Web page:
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U.S. Sen. Laphonza Butler (D-Calif.), left, with her wife, Neneki Lee, at the U.S. Senate on Oct. 3, 2023. (Washington Blade photo by Michael Key)

Vice President Kamala Harris on Tuesday swore in Democrat Laphonza Butler as California’s newest U.S. senator during a ceremony at the U.S. Capitol.

The first Black lesbian to serve in the Senate, Butler was president of the nation’s largest organization dedicated to electing women to public office, EMILY’s List, and previously was a senior advisor to the vice president during her 2020 bid for the Oval Office.

Harris, the country’s first woman vice president as well as the first Black and South Asian person to serve in that role, also made history with her tenure as attorney general and then senator for California.

Democratic California Gov. Gavin Newsom appointed Butler to fill the vacancy caused by the death, on Friday, of U.S. Sen. Dianne Feinstein, who had represented the state in the upper chamber since 1992.

Per the terms of her appointment, Butler will be eligible to run for the seat during next year’s elections, in which case she would face competition from three high profile Democrats now representing California in the House: U.S. Reps. Barbara Lee, Katie Porter and Adam Schiff.

Newsom in 2021 pledged that he would appoint a Black woman to Feinstein’s seat. Lee, so far the only Black woman among the declared candidates, congratulated Butler in a statement in which the congresswoman said she is “singularly focused on winning” her Senate campaign.

California “deserves an experienced senator who will deliver on progressive priorities,” she said. “That’s exactly what I’m running to do.”

Consistent with her work in progressive politics, Butler was previously a labor leader with Service Employees International Union, SEIU, the powerful union where her wife, Neneki Lee, serves as director of the Public Services division.

Human Rights Campaign President Kelley Robinson and Claire Lucas and Judy Dlugacz were among those who attended the swearing in alongside Butler’s wife.

Senate Majority Leader Chuck Schumer (D-N.Y.) and U.S. Sen. Alex Padilla (D-Calif.) escorted Butler into the chamber. Lee and Schiff were among those who attended the ceremony.

“It’s a good day,” Lucas told the Washington Blade as she left the chamber.

Michael K. Lavers contributed to this story.

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Politics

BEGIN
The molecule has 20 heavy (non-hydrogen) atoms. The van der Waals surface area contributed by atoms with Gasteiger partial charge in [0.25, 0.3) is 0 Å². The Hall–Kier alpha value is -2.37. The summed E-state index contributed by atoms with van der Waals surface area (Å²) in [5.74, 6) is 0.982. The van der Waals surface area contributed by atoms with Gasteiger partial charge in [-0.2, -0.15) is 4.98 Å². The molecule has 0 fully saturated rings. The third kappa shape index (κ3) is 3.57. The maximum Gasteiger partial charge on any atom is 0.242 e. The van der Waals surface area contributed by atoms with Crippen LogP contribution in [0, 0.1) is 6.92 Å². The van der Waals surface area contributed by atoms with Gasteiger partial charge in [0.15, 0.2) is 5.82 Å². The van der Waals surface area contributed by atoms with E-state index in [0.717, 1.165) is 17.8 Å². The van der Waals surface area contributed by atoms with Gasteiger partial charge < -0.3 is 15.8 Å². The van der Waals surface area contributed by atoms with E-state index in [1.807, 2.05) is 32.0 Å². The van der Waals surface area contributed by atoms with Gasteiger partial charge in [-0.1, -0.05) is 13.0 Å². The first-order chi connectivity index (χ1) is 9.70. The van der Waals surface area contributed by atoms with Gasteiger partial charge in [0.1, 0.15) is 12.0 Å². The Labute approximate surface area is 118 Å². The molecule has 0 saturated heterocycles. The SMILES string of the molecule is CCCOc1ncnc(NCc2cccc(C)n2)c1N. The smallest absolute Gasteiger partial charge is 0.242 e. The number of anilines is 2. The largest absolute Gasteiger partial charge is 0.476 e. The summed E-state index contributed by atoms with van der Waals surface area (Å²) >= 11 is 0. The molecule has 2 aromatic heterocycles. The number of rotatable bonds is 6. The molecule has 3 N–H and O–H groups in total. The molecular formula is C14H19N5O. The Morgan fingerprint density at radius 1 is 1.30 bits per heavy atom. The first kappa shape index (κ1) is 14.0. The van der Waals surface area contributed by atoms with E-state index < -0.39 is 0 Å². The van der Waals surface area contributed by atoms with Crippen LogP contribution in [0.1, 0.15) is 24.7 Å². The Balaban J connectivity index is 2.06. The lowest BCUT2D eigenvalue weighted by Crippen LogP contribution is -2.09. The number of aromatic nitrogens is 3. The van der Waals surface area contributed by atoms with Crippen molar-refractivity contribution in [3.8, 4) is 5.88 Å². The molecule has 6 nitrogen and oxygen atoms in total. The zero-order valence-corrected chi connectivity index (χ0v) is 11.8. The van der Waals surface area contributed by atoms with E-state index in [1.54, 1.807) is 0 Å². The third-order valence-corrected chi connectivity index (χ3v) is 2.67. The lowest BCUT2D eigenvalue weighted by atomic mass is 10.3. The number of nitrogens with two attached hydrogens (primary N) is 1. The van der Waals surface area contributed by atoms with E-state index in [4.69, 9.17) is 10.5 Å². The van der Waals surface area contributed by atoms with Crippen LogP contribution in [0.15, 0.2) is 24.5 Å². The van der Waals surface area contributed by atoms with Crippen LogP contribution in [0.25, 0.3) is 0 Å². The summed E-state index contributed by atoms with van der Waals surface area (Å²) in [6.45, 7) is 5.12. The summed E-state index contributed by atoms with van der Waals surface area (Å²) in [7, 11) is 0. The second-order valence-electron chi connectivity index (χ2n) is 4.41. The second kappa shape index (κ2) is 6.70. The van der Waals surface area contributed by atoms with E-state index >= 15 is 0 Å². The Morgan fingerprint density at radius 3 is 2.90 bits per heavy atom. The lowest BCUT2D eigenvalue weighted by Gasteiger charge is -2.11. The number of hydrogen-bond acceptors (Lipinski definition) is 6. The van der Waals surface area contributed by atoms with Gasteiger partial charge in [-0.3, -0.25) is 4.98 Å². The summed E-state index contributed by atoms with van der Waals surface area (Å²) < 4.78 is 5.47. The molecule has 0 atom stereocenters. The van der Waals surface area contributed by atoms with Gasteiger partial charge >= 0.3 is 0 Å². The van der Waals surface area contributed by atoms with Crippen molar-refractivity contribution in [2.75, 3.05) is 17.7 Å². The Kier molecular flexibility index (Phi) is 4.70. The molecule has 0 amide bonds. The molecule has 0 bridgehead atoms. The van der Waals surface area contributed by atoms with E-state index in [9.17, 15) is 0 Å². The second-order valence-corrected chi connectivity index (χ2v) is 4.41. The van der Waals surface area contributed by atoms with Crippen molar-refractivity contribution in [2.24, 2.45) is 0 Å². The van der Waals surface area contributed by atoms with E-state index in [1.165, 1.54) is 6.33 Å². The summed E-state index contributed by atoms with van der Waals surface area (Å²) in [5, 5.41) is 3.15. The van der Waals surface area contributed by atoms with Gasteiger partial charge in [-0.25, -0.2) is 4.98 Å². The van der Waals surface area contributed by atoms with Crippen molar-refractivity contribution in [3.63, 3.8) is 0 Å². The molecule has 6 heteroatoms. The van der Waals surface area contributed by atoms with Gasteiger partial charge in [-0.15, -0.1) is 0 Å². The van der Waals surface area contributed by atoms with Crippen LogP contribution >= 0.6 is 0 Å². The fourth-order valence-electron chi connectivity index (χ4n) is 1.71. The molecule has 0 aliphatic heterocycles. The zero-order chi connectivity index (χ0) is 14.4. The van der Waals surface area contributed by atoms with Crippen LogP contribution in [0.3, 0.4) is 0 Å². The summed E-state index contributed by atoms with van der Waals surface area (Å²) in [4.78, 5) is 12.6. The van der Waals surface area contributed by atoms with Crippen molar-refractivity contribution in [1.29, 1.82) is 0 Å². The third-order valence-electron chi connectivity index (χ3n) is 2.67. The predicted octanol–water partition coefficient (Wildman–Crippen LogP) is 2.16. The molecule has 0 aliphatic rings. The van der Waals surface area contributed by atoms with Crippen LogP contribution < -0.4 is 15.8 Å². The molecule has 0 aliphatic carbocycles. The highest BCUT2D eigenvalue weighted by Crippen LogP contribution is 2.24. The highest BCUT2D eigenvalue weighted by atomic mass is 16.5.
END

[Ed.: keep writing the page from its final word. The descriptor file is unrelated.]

Laphonza Butler appointed as California’s first openly LGBTQ U.S. senator

Dianne Feinstein died in D.C. on Sept. 28

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EMILY’s List President Laphonza Butler speaking at EMILYs List's annual We Are EMILY National Gala, May 16, 2023. (Photo Credit: EMILY’s List/Facebook)

On Sunday evening, California Gov. Gavin Newsom announced he is appointing Black openly lesbian EMILY’s List President, Laphonza Butler, to the vacant seat of the late U.S. Sen. Dianne Feinstein who died Friday at age 90.

Butler’s wife is Neneki Lee, the D.C.-based director for labor union SEIU’s Public Services Division.

News of Butler’s selection by Newsom was first reported by Politico’s California Bureau Chief Christopher Cadelago. A source knowledgeable on the governor’s team told Politico there were no preconditions about whether she could run in 2024.

Newsom’s office confirmed that he has picked Butler, a Democratic strategist who rose to prominence in the labor movement, to fill Feinstein’s seat.

In an emailed statement, Newsom said:

“An advocate for women and girls, a second-generation fighter for working people, and a trusted adviser to Vice President Harris, Laphonza Butler represents the best of California, and she’ll represent us proudly in the U.S. Senate. As we mourn the enormous loss of Senator Feinstein, the very freedoms she fought for — reproductive freedom, equal protection, and safety from gun violence — have never been under greater assault. Laphonza will carry the baton left by Senator Feinstein, continue to break glass ceilings, and fight for all Californians in Washington D.C.”